• Centre for Microbiology and Environmental Systems Science

  • CUBE - Computational Systems Biology

  • DOME - Microbial Ecology

  • EDGE - Environmental Geosciences

  • TER - Terrestrial Ecosystem Research


Latest publications

Cultivation and genomic characterization of novel and ubiquitous marine nitrite-oxidizing bacteria from the Nitrospirales

Nitrospirales, including the genus Nitrospira, are environmentally widespread chemolithoautotrophic nitrite-oxidizing bacteria. These mostly uncultured microorganisms gain energy through nitrite oxidation, fix CO2, and thus play vital roles in nitrogen and carbon cycling. Over the last decade, our understanding of their physiology has advanced through several new discoveries, such as alternative energy metabolisms and complete ammonia oxidizers (comammox Nitrospira). These findings mainly resulted from studies of terrestrial species, whereas less attention has been given to marine Nitrospirales. In this study, we cultured three new marine Nitrospirales enrichments and one isolate. Three of these four NOB represent new Nitrospira species while the fourth represents a novel genus. This fourth organism, tentatively named “Ca. Nitronereus thalassa”, represents the first cultured member of a Nitrospirales lineage that encompasses both free-living and sponge-associated nitrite oxidizers, is highly abundant in the environment, and shows distinct habitat distribution patterns compared to the marine Nitrospira species. Partially explaining this, “Ca. Nitronereus thalassa” harbors a unique combination of genes involved in carbon fixation and respiration, suggesting differential adaptations to fluctuating oxygen concentrations. Furthermore, “Ca. Nitronereus thalassa” appears to have a more narrow substrate range compared to many other marine nitrite oxidizers, as it lacks the genomic potential to utilize formate, cyanate, and urea. Lastly, we show that the presumed marine Nitrospirales lineages are not restricted to oceanic and saline environments, as previously assumed.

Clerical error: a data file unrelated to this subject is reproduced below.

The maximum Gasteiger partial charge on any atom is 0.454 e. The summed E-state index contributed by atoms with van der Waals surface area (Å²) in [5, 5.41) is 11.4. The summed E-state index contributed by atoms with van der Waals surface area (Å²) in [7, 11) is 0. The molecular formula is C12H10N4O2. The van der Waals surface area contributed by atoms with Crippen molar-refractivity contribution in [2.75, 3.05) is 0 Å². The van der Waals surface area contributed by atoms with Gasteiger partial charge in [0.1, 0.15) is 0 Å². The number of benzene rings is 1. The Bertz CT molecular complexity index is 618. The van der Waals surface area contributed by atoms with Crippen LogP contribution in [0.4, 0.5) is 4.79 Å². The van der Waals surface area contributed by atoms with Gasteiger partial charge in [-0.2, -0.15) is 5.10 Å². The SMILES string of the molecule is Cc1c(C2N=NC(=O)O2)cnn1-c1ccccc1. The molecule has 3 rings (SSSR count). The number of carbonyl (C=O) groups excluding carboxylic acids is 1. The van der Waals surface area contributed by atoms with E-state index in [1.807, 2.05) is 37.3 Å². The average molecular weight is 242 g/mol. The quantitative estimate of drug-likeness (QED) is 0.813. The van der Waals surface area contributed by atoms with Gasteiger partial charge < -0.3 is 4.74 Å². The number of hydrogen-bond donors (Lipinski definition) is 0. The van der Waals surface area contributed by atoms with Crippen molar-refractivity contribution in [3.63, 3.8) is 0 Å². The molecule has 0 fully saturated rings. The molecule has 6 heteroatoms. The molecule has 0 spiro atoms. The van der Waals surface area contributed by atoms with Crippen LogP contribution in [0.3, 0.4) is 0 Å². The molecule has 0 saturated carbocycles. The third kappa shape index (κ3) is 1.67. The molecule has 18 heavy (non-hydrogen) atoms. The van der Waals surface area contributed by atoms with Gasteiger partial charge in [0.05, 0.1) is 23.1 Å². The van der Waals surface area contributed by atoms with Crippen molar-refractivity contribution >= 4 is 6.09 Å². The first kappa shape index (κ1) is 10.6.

Mueller AJ, Daebeler A, Herbold CW, Kirkegaard RH, Daims H
2023 - ISME J., in press

Plastics can be used more sustainably in agriculture

Plastics have become an integral component in agricultural production as mulch films, nets, storage bins and in many other applications, but their widespread use has led to the accumulation of large quantities in soils. Rational use and reduction, collection, reuse, and innovative recycling are key measures to curb plastic pollution from agriculture. Plastics that cannot be collected after use must be biodegradable in an environmentally benign manner. Harmful plastic additives must be replaced with safer alternatives to reduce toxicity burdens and included in the ongoing negotiations surrounding the United Nations Plastics Treaty. Although full substitution of plastics is currently not possible without increasing the overall environmental footprint and jeopardizing food security, alternatives with smaller environmental impacts should be used and endorsed within a clear socio-economic framework. Better monitoring and reporting, technical innovation, education and training, and social and economic incentives are imperative to promote more sustainable use of plastics in agriculture.